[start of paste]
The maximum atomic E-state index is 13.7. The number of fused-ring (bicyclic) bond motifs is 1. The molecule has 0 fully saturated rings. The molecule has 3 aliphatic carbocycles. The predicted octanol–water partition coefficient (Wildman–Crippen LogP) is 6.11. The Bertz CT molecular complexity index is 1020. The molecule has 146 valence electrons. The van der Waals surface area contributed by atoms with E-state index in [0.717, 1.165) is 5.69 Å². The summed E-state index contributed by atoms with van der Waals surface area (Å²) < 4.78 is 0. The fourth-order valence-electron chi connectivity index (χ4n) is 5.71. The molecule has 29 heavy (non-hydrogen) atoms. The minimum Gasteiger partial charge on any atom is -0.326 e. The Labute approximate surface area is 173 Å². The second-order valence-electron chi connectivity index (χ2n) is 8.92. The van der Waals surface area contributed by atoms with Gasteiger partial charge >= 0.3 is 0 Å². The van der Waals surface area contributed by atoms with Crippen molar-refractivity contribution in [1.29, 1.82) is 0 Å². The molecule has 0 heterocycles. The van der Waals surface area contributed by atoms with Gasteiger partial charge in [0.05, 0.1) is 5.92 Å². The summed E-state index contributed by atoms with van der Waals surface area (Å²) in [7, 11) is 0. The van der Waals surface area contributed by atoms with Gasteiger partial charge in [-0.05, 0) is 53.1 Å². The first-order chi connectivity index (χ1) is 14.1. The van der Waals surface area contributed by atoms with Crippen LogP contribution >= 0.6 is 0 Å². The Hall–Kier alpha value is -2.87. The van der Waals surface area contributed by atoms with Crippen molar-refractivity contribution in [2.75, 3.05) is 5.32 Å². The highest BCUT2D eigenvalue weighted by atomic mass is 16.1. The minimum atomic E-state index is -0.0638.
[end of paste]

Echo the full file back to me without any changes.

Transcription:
The maximum atomic E-state index is 13.7. The number of fused-ring (bicyclic) bond motifs is 1. The molecule has 0 fully saturated rings. The molecule has 3 aliphatic carbocycles. The predicted octanol–water partition coefficient (Wildman–Crippen LogP) is 6.11. The Bertz CT molecular complexity index is 1020. The molecule has 146 valence electrons. The van der Waals surface area contributed by atoms with E-state index in [0.717, 1.165) is 5.69 Å². The summed E-state index contributed by atoms with van der Waals surface area (Å²) < 4.78 is 0. The fourth-order valence-electron chi connectivity index (χ4n) is 5.71. The molecule has 29 heavy (non-hydrogen) atoms. The minimum Gasteiger partial charge on any atom is -0.326 e. The Labute approximate surface area is 173 Å². The second-order valence-electron chi connectivity index (χ2n) is 8.92. The van der Waals surface area contributed by atoms with Gasteiger partial charge >= 0.3 is 0 Å². The van der Waals surface area contributed by atoms with Crippen molar-refractivity contribution in [1.29, 1.82) is 0 Å². The molecule has 0 heterocycles. The van der Waals surface area contributed by atoms with Gasteiger partial charge in [0.05, 0.1) is 5.92 Å². The summed E-state index contributed by atoms with van der Waals surface area (Å²) in [7, 11) is 0. The van der Waals surface area contributed by atoms with Gasteiger partial charge in [-0.05, 0) is 53.1 Å². The first-order chi connectivity index (χ1) is 14.1. The van der Waals surface area contributed by atoms with Crippen LogP contribution >= 0.6 is 0 Å². The Hall–Kier alpha value is -2.87. The van der Waals surface area contributed by atoms with Crippen molar-refractivity contribution in [2.75, 3.05) is 5.32 Å². The highest BCUT2D eigenvalue weighted by atomic mass is 16.1. The minimum atomic E-state index is -0.0638.